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Intro to The Montessori Schools Curriculum: Practical Life, Part 2 of 2

What is the Purpose of the Practical Life Area?

The Practical Life area can be somewhat confusing for many parents. Although you will most certainly be pleased when your child gains the ability to independently dress and pour without spilling, you may not have considered the many strategies behind teaching such basic skills.

Process over Product

Practical Life exercises are about teaching process. This educational strategy is very different from emphasizing a particular end game or how to achieve a specific answer. Each exercise has a definitive beginning, middle, and end. To complete a work, the child demonstrates ordered thinking, coordination, concentration, and independence. Through the process, the child experiences early self-reliance—the solid foundation necessary for all future learning.

One of the most profound ways that Practical Life work refines fine motor skills is through control of error. The teacher has no need to intervene, because the child can recognize that the objective of the work has not been realized.

 


 

When the child sees that the materials are not responding as designed, an attempt is made to perfect use through additional practice. The process leads to the perfecting of his or her own fine motor coordination.

 


 

Care of the environment is stressed in the Practical Life area, which is also the case for the entire Montessori classroom. Children may not take out a second activity until the first has been returned to its shelf location. The work must be totally ready for the next student to use. To “ready” the snack table, for example, may require dishes to be washed and dried and the tray (or table) to be reset.

Items used in Practical Life exercises are real, functional, attractive, and often fragile. Real-life consequences of working with breakable materials provide opportunities for the indirect development of coordination, self-control, and both fine and gross motor abilities. This process-oriented work is necessary for the child to be able to move on to working with less ambiguous classroom materials, such as the Geography puzzle maps, math bead materials, language’s Moveable Alphabet, and science experimentation.

Practical Application of Practical Life Concepts (classroom examples)

The dry pouring works play an important role in assisting the child in fine-tuning his or her movements. Our teachers pay particular attention to what will be poured, adjusting the content according to the child’s developmental stage. For example, large, flat beads require less control than tiny, round beads, which can bounce and deflect out of the receiving vessel when the pouring movement is too fast or too jerky.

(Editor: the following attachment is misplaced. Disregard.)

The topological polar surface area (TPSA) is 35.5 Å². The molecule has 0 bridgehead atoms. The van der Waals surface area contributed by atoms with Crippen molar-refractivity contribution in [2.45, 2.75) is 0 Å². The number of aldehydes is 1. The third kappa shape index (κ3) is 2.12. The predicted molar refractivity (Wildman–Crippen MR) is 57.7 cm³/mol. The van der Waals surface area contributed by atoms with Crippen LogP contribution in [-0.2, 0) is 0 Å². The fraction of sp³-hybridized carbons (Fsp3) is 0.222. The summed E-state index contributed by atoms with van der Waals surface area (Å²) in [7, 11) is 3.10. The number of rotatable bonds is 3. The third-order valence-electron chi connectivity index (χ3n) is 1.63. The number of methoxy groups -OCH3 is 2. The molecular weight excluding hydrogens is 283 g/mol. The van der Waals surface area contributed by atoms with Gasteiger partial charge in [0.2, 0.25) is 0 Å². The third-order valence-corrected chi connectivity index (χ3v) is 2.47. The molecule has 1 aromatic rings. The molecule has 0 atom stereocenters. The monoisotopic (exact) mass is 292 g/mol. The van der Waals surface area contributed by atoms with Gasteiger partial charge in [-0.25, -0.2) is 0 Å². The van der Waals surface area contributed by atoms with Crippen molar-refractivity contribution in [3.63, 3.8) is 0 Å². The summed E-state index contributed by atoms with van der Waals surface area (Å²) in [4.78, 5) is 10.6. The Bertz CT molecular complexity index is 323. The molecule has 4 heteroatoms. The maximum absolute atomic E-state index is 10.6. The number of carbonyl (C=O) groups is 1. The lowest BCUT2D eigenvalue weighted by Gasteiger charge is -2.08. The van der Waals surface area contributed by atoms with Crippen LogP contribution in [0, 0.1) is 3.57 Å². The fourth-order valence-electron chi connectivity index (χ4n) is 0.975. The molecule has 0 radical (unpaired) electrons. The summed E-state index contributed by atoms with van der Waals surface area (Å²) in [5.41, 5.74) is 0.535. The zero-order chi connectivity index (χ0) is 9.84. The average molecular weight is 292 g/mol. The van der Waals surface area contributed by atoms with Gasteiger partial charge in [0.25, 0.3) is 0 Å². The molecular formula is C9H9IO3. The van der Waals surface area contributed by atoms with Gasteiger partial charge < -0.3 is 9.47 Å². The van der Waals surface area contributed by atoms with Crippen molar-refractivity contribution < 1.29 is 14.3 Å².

Through control of error, the child is impelled to analyze and control his or her movements. He or she must then use a pincer grip to extract the tiny objects from where they fell outside of the vessel.

 


 

The different vessel choices (spout or no spout, handle or no handle, rounded or square lip) also provide the child with the means to practice the varied ways to manipulate objects in his or her environment.

The Dressing Frames are for practicing dressing skills while developing finger dexterity. For example, the bow dressing frame relies on repetition at each step to succeed at the final goal of tying a bow. The child must practice making the small, delicate movements at each stage: over, under, push, pull. He or she is working on fine motor skills throughout the process.

Your child becomes more independent through mastering different clothing fasteners. Pictured: snap dressing frame.

In contrast, a work like glass polishing requires numerous steps necessitating careful, small circular movements, all leading toward the final objective: a sparkling surface in which to see one’s reflection. As the child strives to achieve this objective, he or she is also fine-tuning motor skills.

 


 

Polishing works often involve the synchronization of muscular development and cognition. Physiological development is also in play: the brain and nervous systems’ inner development.

 


 

Channeling Your Child’s Mindset

Keep in mind that your child enters the classroom having already gained perceptions, ideas, and knowledge of the world. Practical Life activities will assist him or her in focusing, concentrating, and establishing a sense of order to be applied to the knowledge already accrued—as well as the knowledge to come.

As your child advances through the year gaining additional skills, the Practical Life area will continue to be a critical resource. The ceremonial nature of performing an orderly series of prescribed steps can be meditative and conducive to concentration.

Furthermore, his or her direct association with “home” for many of these works is comforting, regardless of age.

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